''Mallard Fillmore'', written by Bruce Tinsley and drawn by Loren Fishman, is about an anthropomorphic duck journalist and the struggles he finds in dealing with a liberal world. It started out as a non-political strip for the Charlottesville ''Daily Progress'', which had asked Tinsley to create a mascot strip for their entertainment page. After several rejections, the eponymous duck won out and the strip was launched. After Tinsley expressed his conservative political views, he found himself out of a job. He successfully sold the strip to ''The Washington Times'' in 1992 and eventually got it syndicated nationally by King Features Syndicate. Tinsley wrote and drew the strip himself until late 2019. The strip went on a short hiatus, running four months of reruns, before [[https://www.dailycartoonist.com/index.php/2020/03/23/fishman-is-new-mallard-fillmore-cartoonist/ Loren Fishman]] took over the art duties for the strip in March 2020.

to:

''Mallard Fillmore'', written created by Bruce Tinsley and drawn currently produced by Loren Fishman, is about an anthropomorphic duck journalist and the struggles he finds in dealing with a liberal world. It started out as a non-political strip for the Charlottesville ''Daily Progress'', which had asked Tinsley to create a mascot strip for their entertainment page. After several rejections, the eponymous duck won out and the strip was launched. After Tinsley expressed his conservative political views, he found himself out of a job. He successfully sold the strip to ''The Washington Times'' in 1992 and eventually got it syndicated nationally by King Features Syndicate. Tinsley wrote and drew the strip himself until late 2019. The strip went on a short hiatus, running four months of reruns, before [[https://www.dailycartoonist.com/index.php/2020/03/23/fishman-is-new-mallard-fillmore-cartoonist/ Loren Fishman]] took over the art duties for the strip in March 2020.\n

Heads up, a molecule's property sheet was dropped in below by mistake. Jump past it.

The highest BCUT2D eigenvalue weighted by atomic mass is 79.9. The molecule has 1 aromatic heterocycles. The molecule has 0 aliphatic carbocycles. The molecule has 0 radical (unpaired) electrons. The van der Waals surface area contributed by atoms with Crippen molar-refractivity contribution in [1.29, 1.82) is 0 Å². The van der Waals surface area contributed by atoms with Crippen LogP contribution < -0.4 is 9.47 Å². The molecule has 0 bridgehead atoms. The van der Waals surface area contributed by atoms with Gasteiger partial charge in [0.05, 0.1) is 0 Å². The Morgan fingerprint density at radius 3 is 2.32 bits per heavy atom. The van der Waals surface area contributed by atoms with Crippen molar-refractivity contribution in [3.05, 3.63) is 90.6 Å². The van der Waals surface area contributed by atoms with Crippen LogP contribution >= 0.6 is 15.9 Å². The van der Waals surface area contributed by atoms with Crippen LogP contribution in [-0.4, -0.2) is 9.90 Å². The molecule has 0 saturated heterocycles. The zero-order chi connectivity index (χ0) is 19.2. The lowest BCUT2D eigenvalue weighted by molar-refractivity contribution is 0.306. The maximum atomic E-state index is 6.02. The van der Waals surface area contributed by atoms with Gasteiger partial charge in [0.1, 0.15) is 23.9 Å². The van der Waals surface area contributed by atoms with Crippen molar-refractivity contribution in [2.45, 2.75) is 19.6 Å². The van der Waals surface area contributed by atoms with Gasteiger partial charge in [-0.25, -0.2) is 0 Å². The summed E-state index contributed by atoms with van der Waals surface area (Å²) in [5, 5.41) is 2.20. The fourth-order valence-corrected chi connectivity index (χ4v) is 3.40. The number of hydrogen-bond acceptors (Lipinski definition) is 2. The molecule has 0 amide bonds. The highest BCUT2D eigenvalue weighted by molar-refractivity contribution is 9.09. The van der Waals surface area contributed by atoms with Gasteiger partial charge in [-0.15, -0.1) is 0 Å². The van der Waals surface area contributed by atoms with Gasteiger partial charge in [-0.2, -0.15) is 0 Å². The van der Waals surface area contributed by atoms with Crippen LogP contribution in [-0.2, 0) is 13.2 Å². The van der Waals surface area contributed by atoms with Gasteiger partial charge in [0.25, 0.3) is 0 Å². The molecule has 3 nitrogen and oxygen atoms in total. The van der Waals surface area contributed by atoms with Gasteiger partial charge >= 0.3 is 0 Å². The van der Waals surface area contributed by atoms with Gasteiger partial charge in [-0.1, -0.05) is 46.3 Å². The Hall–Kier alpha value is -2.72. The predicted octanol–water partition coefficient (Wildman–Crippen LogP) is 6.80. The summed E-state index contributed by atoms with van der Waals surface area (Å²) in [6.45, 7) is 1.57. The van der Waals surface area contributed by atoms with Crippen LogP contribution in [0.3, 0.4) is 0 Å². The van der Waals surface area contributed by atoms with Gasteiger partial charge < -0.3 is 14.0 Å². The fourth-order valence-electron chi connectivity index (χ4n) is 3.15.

Added DiffLines:

Tinsley wrote and drew the strip himself until late 2019. While no stranger to controversy given his volatile opinions, a particularly aggressive strip aimed at Rep. Ihlan Omar [[https://www.dailycartoonist.com/index.php/2019/08/31/san-diego-union-tribune-drops-mallard-fillmore-hate-speech/ got the strip dropped from several papers]] in late 2019. The strip went on a short hiatus, running four months of reruns, before [[https://www.comicskingdom.com/trending/blog/2020/04/08/an-interview-with-guest-cartoonist-loren-fishman Loren Fishman]] took over the production of the strip in March 2020. While still credited as a guest artist, it's unclear if Tinsley is still involved, in what capacity, whether he voluntarily left, and if he will ever return.